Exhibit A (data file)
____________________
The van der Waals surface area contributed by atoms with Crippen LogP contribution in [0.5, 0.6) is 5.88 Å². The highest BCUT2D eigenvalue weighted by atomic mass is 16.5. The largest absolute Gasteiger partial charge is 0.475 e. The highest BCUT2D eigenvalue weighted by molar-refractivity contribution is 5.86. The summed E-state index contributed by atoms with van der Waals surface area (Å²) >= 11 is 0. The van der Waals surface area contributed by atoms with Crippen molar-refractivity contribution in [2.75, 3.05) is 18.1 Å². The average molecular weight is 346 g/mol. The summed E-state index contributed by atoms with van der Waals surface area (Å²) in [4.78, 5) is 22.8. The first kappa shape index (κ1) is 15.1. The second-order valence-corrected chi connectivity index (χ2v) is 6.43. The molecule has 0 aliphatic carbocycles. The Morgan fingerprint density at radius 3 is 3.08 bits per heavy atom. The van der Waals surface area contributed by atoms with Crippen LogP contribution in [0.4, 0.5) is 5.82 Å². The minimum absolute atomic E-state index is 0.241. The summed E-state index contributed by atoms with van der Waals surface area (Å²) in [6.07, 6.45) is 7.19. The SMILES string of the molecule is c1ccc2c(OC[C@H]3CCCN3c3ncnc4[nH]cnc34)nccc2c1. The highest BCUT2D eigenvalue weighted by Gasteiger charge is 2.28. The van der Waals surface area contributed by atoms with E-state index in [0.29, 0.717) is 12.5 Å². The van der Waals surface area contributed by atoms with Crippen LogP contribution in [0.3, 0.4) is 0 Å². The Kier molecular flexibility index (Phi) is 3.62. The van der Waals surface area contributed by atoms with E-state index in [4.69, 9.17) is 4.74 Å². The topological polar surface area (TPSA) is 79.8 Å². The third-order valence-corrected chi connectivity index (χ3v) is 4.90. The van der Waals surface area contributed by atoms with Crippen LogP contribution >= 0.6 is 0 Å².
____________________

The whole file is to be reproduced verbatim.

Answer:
The van der Waals surface area contributed by atoms with Crippen LogP contribution in [0.5, 0.6) is 5.88 Å². The highest BCUT2D eigenvalue weighted by atomic mass is 16.5. The largest absolute Gasteiger partial charge is 0.475 e. The highest BCUT2D eigenvalue weighted by molar-refractivity contribution is 5.86. The summed E-state index contributed by atoms with van der Waals surface area (Å²) >= 11 is 0. The van der Waals surface area contributed by atoms with Crippen molar-refractivity contribution in [2.75, 3.05) is 18.1 Å². The average molecular weight is 346 g/mol. The summed E-state index contributed by atoms with van der Waals surface area (Å²) in [4.78, 5) is 22.8. The first kappa shape index (κ1) is 15.1. The second-order valence-corrected chi connectivity index (χ2v) is 6.43. The molecule has 0 aliphatic carbocycles. The Morgan fingerprint density at radius 3 is 3.08 bits per heavy atom. The van der Waals surface area contributed by atoms with Crippen LogP contribution in [0.4, 0.5) is 5.82 Å². The minimum absolute atomic E-state index is 0.241. The summed E-state index contributed by atoms with van der Waals surface area (Å²) in [6.07, 6.45) is 7.19. The SMILES string of the molecule is c1ccc2c(OC[C@H]3CCCN3c3ncnc4[nH]cnc34)nccc2c1. The highest BCUT2D eigenvalue weighted by Gasteiger charge is 2.28. The van der Waals surface area contributed by atoms with E-state index in [0.29, 0.717) is 12.5 Å². The van der Waals surface area contributed by atoms with Crippen LogP contribution in [0.3, 0.4) is 0 Å². The Kier molecular flexibility index (Phi) is 3.62. The van der Waals surface area contributed by atoms with E-state index in [4.69, 9.17) is 4.74 Å². The topological polar surface area (TPSA) is 79.8 Å². The third-order valence-corrected chi connectivity index (χ3v) is 4.90. The van der Waals surface area contributed by atoms with Crippen LogP contribution >= 0.6 is 0 Å².